Klumpke paralysis is caused by an injury to the nerves of the brachial plexus which may result from a difficult delivery. This injury can cause a stretching (neuropraxia,), tearing (called “avulsion” when the tear is at the spine, and “rupture” when it is not), or scarring (neuroma) of the brachial plexus nerves. Most infants with Klumpke paralysis have the more mild form of injury (neuropraxia) and often recover within 6 months.
Most infants recover from neuropraxia within 4 months. Parents or guardians of infants that show no evidence of spontaneous recovery at 4 months, may be counseled regarding additional treatment options. These treatment options may include:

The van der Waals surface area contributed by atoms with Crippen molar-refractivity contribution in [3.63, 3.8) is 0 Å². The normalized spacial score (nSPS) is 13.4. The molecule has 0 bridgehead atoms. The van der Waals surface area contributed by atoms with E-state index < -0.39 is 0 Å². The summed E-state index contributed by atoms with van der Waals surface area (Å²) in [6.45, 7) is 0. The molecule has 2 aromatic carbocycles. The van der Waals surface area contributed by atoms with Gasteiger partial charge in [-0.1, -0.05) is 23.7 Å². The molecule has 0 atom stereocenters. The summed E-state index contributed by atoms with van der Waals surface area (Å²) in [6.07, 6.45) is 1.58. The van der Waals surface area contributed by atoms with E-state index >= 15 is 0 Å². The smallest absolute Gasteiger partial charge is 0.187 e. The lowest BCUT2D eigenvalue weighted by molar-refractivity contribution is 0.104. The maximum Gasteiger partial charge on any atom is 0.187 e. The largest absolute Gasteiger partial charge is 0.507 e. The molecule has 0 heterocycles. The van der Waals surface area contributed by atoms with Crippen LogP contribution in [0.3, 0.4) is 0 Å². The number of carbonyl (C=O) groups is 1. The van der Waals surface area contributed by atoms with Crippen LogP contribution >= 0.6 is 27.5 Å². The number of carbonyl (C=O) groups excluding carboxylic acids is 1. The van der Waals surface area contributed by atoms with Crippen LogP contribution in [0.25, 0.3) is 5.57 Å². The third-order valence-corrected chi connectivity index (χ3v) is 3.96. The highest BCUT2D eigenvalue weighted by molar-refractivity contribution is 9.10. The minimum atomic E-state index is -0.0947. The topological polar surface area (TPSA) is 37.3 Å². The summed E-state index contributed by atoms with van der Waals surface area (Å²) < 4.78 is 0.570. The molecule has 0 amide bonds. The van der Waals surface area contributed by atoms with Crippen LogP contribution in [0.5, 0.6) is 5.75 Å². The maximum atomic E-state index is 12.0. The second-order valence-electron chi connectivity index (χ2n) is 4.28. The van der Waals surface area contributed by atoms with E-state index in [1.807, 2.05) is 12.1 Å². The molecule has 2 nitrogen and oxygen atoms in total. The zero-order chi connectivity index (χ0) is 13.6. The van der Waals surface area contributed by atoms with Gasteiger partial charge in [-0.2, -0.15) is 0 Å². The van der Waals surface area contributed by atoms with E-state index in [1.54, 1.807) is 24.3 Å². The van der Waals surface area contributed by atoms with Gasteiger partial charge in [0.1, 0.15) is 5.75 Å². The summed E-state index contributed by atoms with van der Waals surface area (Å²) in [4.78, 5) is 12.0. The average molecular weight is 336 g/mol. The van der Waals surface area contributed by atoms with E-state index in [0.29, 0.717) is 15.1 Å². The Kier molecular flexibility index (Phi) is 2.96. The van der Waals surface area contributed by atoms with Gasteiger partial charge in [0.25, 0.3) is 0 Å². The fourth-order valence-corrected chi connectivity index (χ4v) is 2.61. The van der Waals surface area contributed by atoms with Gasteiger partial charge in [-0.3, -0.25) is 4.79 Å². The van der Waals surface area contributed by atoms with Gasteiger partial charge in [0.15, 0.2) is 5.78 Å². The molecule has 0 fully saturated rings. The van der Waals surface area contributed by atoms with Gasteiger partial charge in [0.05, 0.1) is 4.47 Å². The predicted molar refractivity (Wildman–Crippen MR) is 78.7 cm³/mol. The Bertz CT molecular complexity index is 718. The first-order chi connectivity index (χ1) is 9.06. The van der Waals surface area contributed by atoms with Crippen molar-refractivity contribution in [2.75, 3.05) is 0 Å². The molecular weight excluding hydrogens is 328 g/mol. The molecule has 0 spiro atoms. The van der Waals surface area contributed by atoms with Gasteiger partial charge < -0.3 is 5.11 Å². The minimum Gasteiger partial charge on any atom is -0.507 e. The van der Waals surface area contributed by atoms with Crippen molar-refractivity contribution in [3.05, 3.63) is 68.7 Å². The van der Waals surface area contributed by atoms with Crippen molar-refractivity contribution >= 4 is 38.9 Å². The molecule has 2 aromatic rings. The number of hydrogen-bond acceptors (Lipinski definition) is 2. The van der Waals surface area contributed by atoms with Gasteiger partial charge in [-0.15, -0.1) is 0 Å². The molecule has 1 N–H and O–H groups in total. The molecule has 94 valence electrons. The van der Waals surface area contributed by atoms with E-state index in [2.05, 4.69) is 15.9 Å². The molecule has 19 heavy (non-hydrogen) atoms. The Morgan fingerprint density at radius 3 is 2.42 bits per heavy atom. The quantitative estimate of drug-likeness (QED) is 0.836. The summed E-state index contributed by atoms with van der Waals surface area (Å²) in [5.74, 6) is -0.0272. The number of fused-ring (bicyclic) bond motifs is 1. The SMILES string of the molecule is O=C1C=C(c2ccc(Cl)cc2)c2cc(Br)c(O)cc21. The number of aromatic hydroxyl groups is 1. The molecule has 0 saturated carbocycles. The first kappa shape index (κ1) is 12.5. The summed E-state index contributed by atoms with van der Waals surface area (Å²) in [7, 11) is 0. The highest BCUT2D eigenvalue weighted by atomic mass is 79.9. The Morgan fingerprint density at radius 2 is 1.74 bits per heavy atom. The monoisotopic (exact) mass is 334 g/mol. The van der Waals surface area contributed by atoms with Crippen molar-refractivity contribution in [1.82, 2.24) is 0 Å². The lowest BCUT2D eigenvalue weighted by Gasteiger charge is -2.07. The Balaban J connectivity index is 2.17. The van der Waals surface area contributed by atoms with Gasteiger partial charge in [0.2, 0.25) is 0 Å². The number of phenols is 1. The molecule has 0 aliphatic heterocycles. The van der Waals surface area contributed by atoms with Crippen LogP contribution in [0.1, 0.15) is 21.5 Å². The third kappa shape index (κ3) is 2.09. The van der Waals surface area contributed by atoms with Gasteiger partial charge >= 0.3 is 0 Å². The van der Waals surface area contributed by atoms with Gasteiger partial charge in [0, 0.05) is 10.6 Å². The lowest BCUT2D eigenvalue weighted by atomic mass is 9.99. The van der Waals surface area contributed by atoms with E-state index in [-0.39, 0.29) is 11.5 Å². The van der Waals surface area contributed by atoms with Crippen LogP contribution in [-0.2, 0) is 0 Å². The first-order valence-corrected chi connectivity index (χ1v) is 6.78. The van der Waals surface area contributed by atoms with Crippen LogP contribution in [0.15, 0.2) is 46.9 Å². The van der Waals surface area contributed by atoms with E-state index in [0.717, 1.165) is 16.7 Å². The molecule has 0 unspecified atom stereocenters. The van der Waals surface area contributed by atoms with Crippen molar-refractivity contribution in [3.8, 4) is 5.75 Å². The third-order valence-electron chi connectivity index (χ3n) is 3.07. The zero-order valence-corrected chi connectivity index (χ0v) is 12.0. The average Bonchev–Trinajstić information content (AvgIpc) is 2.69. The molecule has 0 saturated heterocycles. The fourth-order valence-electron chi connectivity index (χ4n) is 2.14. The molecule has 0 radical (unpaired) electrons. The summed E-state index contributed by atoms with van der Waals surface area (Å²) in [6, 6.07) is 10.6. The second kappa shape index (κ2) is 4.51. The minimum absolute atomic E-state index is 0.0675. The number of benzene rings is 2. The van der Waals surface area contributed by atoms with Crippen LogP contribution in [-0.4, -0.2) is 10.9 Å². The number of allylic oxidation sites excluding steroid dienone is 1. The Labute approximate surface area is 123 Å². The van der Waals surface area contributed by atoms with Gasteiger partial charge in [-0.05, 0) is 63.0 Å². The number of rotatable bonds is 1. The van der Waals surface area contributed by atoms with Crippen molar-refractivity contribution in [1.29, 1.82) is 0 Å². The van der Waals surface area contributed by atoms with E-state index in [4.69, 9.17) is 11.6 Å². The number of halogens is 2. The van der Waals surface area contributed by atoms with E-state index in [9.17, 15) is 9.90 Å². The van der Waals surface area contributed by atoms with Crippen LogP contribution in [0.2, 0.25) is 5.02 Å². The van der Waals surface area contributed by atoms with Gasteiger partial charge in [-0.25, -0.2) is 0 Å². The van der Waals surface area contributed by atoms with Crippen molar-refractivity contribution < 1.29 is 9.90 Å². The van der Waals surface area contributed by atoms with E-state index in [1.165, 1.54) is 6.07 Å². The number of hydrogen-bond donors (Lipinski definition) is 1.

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These resources provide more information about this condition or associated symptoms. The in-depth resources contain medical and scientific language that may be hard to understand. You may want to review these resources with a medical professional.
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What is the chance for children with Klumpke paralysis to recover arm and hand strength and mobility? How might Klumpke paralysis be treated? Will surgery benefit my child? See answer